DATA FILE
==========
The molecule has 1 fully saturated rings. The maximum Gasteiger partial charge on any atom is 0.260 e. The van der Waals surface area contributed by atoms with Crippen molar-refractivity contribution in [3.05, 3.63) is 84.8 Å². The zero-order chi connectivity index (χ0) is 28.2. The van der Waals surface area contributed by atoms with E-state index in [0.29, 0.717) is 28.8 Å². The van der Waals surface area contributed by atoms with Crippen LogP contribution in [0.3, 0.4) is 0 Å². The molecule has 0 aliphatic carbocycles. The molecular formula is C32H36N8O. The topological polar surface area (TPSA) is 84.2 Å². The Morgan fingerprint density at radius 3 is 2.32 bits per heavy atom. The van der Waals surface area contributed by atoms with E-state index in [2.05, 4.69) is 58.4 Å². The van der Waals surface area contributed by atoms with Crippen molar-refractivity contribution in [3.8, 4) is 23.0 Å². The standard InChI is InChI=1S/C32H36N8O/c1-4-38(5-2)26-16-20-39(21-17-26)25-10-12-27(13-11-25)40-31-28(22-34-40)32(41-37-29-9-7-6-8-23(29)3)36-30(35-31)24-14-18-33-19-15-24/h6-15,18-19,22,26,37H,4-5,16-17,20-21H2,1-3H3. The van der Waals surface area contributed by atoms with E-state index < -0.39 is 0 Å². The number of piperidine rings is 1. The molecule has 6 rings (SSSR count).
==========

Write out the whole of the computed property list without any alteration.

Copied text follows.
The molecule has 1 fully saturated rings. The maximum Gasteiger partial charge on any atom is 0.260 e. The van der Waals surface area contributed by atoms with Crippen molar-refractivity contribution in [3.05, 3.63) is 84.8 Å². The zero-order chi connectivity index (χ0) is 28.2. The van der Waals surface area contributed by atoms with E-state index in [0.29, 0.717) is 28.8 Å². The van der Waals surface area contributed by atoms with Crippen LogP contribution in [0.3, 0.4) is 0 Å². The molecule has 0 aliphatic carbocycles. The molecular formula is C32H36N8O. The topological polar surface area (TPSA) is 84.2 Å². The Morgan fingerprint density at radius 3 is 2.32 bits per heavy atom. The van der Waals surface area contributed by atoms with E-state index in [2.05, 4.69) is 58.4 Å². The van der Waals surface area contributed by atoms with Crippen molar-refractivity contribution in [3.8, 4) is 23.0 Å². The standard InChI is InChI=1S/C32H36N8O/c1-4-38(5-2)26-16-20-39(21-17-26)25-10-12-27(13-11-25)40-31-28(22-34-40)32(41-37-29-9-7-6-8-23(29)3)36-30(35-31)24-14-18-33-19-15-24/h6-15,18-19,22,26,37H,4-5,16-17,20-21H2,1-3H3. The van der Waals surface area contributed by atoms with E-state index < -0.39 is 0 Å². The number of piperidine rings is 1. The molecule has 6 rings (SSSR count).